My first week on the new rotation, and I am now on a respiratory medicine firm. It was sad saying goodbye to my old rotation, and I made them a cake as a thank you for putting up with me for the last month. The new set of doctor's whose task it is to look after me seem nice, so hopefully this month will be just as good. I tend to spend most of my time with the junior doctors helping out on the ward, and don't come into too much contact with the consultants who tend to run things from their offices or do clinics, apart from a few days a week when they lead ward rounds. This is very different from previous years where we tend to be attached to consultants in hospitals and clinics. Perhaps this is intended to teach us the knowledge in the earlier years (consultants know a lot) then teach us how to work as junior doctors now. In my opinion, the younger doctors are much better teachers. They have a good idea about what we need to know to pass exams (what we are interested in now) and the correct level to teach things at. The junior doctors will teach about how to recognise pneumonia or a pneumothorax on a chest X-ray, while consultants tend to tell us about things such as CT guided biopsies and other procedures we wouldn't be doing unless we were a consultant. I am sure these things are a lot more interesting, but just much less relevant to us.
And medical students...
Anyway, complaining over, its been a busy week. The most interesting parts were a crazy on call night in the hospital with a 'celebrity appearance', and a number of controversial decisions based around the Liverpool care pathway.
The Liverpool care pathway (LCP) is a way of treating patients in the last days of their life. The decision to put someone on the LCP is not taken lightly, and only made when it seems that they are going to die in the next day or two. It is often used in the very end stage of chronic diseases such as cancer. One of the patients on the ward was very ill, and the decision was made by one of the registrars to put him on the LCP. The man couldn't communicate, seemed to be mostly asleep all of the time, and could barely breath. The LCP involves 'supportive' care, meaning that they are given drugs to try and make them more comfortable, rather than treatments aimed at 'curing' them (as by this point a cure is impossible). it also means that the family expect the death, and can visit the patient at any time, rather than just in visiting hours. The next day, the patient seemed to have perked up a little and seemed a bit more restless. This day the consultant was doing his ward round and decided that it was inappropriate for the patient to be on the LCP as he seemed to well. I am told that sometimes patients can seem to perk up a little once put on the LCP, as stopping the regular medications and trying to treat their symptoms only can help. Either way, the consultant spent some time berating the registrar for putting the patient on the LCP, talking about how inappropriate it was, and finally making her cry. Certainly not appropriate behaviour, especially as he hadn't seen the patient the day before. The consultant then went and told the family that the LCP was being stopped, and the patient could be back on normal treatment. The next day, after the patient had been put back on his regular medications, he died. The family were clearly upset about this, and the death now looks unexpected as the patient wasn't on the LCP, meaning it should be looked into further. Despite all of this fallout, the consultant isn't anywhere to be seen, running clinics this day instead, and leaving the less senior staff to sort out the ward. Now, I don't mean to be consultant bashing at all, as they do fantastic work, but this is pretty poor practice.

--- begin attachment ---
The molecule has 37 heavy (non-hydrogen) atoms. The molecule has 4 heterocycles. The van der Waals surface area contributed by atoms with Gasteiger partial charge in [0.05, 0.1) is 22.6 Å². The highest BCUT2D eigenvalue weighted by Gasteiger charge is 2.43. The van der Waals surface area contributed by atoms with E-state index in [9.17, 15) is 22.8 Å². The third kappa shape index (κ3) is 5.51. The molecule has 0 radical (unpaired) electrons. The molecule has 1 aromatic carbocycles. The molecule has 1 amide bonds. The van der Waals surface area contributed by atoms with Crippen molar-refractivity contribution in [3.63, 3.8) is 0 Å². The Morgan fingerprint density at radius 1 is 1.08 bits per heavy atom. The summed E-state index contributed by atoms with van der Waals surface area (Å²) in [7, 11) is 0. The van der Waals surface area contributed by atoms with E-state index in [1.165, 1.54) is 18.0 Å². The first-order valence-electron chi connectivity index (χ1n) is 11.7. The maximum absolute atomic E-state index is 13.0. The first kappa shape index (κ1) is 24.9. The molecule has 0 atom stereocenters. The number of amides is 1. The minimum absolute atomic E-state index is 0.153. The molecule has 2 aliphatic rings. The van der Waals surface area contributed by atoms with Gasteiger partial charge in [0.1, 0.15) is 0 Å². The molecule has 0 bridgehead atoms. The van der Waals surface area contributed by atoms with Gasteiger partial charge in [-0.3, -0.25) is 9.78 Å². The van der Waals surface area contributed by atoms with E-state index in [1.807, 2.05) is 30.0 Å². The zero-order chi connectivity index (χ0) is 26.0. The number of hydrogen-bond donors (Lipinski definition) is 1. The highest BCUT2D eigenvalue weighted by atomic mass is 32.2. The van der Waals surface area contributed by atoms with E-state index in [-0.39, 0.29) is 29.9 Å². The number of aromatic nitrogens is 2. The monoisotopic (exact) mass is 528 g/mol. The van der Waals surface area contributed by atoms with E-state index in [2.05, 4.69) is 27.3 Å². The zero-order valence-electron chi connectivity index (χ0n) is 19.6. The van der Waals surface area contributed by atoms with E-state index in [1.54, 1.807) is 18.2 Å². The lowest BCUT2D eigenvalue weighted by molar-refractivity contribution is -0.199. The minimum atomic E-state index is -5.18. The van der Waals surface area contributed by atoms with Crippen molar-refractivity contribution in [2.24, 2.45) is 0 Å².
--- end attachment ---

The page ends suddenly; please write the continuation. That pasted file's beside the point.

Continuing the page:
On more positive note, the on call I did this week was crazy. There was loads going on, including a child who had a cardiac arrest from an asthma attack (but it all turned out well, with her being successfully resuscitated). The most exciting part was when the rumour circulated the doctors that Johnny Depp had been admitted into one of the wards. Excited, and dreaming of some sort of romantic encounter, the junior doctor I was attached to hurried to the ward with me in tow. This rumour had obviously spread quickly, as there seemed to be most of the hospital's night staff hurrying to the same place. On arriving, we found a plump middle aged man, inexplicably dressed as a pirate and confused about all the attention he was getting. A wicked rumour!